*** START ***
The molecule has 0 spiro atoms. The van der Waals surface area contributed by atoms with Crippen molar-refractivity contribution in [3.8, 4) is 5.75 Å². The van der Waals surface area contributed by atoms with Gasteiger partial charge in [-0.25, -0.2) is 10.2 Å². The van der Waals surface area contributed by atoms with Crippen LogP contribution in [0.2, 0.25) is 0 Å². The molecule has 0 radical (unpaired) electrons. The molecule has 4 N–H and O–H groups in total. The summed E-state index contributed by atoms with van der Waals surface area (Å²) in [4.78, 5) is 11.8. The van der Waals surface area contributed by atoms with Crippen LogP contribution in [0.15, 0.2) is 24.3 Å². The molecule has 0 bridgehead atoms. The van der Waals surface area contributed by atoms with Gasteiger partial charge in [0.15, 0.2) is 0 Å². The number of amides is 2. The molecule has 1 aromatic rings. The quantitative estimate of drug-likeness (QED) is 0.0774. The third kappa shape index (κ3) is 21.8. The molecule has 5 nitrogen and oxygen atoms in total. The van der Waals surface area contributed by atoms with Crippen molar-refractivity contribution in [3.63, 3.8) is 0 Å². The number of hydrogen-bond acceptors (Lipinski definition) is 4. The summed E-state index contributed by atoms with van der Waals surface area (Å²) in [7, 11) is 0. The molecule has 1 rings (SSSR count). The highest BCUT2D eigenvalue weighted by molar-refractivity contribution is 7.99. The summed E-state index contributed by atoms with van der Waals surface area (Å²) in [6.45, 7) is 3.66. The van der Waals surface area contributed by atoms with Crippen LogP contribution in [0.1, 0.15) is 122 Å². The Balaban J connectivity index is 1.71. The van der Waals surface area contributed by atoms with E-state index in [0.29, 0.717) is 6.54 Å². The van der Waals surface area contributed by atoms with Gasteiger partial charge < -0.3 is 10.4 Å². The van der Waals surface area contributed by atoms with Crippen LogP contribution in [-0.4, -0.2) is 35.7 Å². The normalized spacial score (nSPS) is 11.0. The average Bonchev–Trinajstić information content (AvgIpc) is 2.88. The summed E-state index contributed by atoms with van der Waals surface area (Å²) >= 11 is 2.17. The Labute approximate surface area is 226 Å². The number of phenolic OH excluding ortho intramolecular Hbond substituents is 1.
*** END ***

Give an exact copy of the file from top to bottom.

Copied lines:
The molecule has 0 spiro atoms. The van der Waals surface area contributed by atoms with Crippen molar-refractivity contribution in [3.8, 4) is 5.75 Å². The van der Waals surface area contributed by atoms with Gasteiger partial charge in [-0.25, -0.2) is 10.2 Å². The van der Waals surface area contributed by atoms with Crippen LogP contribution in [0.2, 0.25) is 0 Å². The molecule has 0 radical (unpaired) electrons. The molecule has 4 N–H and O–H groups in total. The summed E-state index contributed by atoms with van der Waals surface area (Å²) in [4.78, 5) is 11.8. The van der Waals surface area contributed by atoms with Crippen LogP contribution in [0.15, 0.2) is 24.3 Å². The molecule has 0 bridgehead atoms. The van der Waals surface area contributed by atoms with Gasteiger partial charge in [0.15, 0.2) is 0 Å². The number of amides is 2. The molecule has 1 aromatic rings. The quantitative estimate of drug-likeness (QED) is 0.0774. The third kappa shape index (κ3) is 21.8. The molecule has 5 nitrogen and oxygen atoms in total. The van der Waals surface area contributed by atoms with Crippen molar-refractivity contribution in [3.63, 3.8) is 0 Å². The number of hydrogen-bond acceptors (Lipinski definition) is 4. The summed E-state index contributed by atoms with van der Waals surface area (Å²) in [7, 11) is 0. The molecule has 1 rings (SSSR count). The highest BCUT2D eigenvalue weighted by molar-refractivity contribution is 7.99. The summed E-state index contributed by atoms with van der Waals surface area (Å²) in [6.45, 7) is 3.66. The van der Waals surface area contributed by atoms with Crippen LogP contribution in [0.1, 0.15) is 122 Å². The Balaban J connectivity index is 1.71. The van der Waals surface area contributed by atoms with E-state index in [0.29, 0.717) is 6.54 Å². The van der Waals surface area contributed by atoms with Gasteiger partial charge < -0.3 is 10.4 Å². The van der Waals surface area contributed by atoms with Crippen LogP contribution in [-0.4, -0.2) is 35.7 Å². The normalized spacial score (nSPS) is 11.0. The average Bonchev–Trinajstić information content (AvgIpc) is 2.88. The summed E-state index contributed by atoms with van der Waals surface area (Å²) >= 11 is 2.17. The Labute approximate surface area is 226 Å². The number of phenolic OH excluding ortho intramolecular Hbond substituents is 1.